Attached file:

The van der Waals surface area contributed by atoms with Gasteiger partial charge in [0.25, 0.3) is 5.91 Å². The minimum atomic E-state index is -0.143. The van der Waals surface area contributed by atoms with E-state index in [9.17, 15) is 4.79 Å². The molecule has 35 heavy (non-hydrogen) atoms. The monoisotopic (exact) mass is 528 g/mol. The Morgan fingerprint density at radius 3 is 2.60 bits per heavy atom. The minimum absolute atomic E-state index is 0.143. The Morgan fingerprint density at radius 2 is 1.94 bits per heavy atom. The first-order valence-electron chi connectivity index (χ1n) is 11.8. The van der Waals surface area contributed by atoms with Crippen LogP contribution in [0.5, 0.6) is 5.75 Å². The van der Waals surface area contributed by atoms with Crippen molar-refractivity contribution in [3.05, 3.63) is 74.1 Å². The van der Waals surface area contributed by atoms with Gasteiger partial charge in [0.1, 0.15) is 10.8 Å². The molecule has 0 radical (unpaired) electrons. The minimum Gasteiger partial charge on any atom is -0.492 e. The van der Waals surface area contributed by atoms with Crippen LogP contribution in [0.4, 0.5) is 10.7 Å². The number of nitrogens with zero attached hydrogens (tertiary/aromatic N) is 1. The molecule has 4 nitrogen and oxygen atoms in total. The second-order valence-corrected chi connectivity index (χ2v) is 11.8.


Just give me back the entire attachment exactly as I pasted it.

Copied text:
The van der Waals surface area contributed by atoms with Gasteiger partial charge in [0.25, 0.3) is 5.91 Å². The minimum atomic E-state index is -0.143. The van der Waals surface area contributed by atoms with E-state index in [9.17, 15) is 4.79 Å². The molecule has 35 heavy (non-hydrogen) atoms. The monoisotopic (exact) mass is 528 g/mol. The Morgan fingerprint density at radius 3 is 2.60 bits per heavy atom. The minimum absolute atomic E-state index is 0.143. The Morgan fingerprint density at radius 2 is 1.94 bits per heavy atom. The first-order valence-electron chi connectivity index (χ1n) is 11.8. The van der Waals surface area contributed by atoms with Crippen LogP contribution in [0.5, 0.6) is 5.75 Å². The van der Waals surface area contributed by atoms with Crippen molar-refractivity contribution in [3.05, 3.63) is 74.1 Å². The van der Waals surface area contributed by atoms with Gasteiger partial charge in [0.1, 0.15) is 10.8 Å². The molecule has 0 radical (unpaired) electrons. The minimum Gasteiger partial charge on any atom is -0.492 e. The van der Waals surface area contributed by atoms with Crippen LogP contribution in [0.4, 0.5) is 10.7 Å². The number of nitrogens with zero attached hydrogens (tertiary/aromatic N) is 1. The molecule has 4 nitrogen and oxygen atoms in total. The second-order valence-corrected chi connectivity index (χ2v) is 11.8.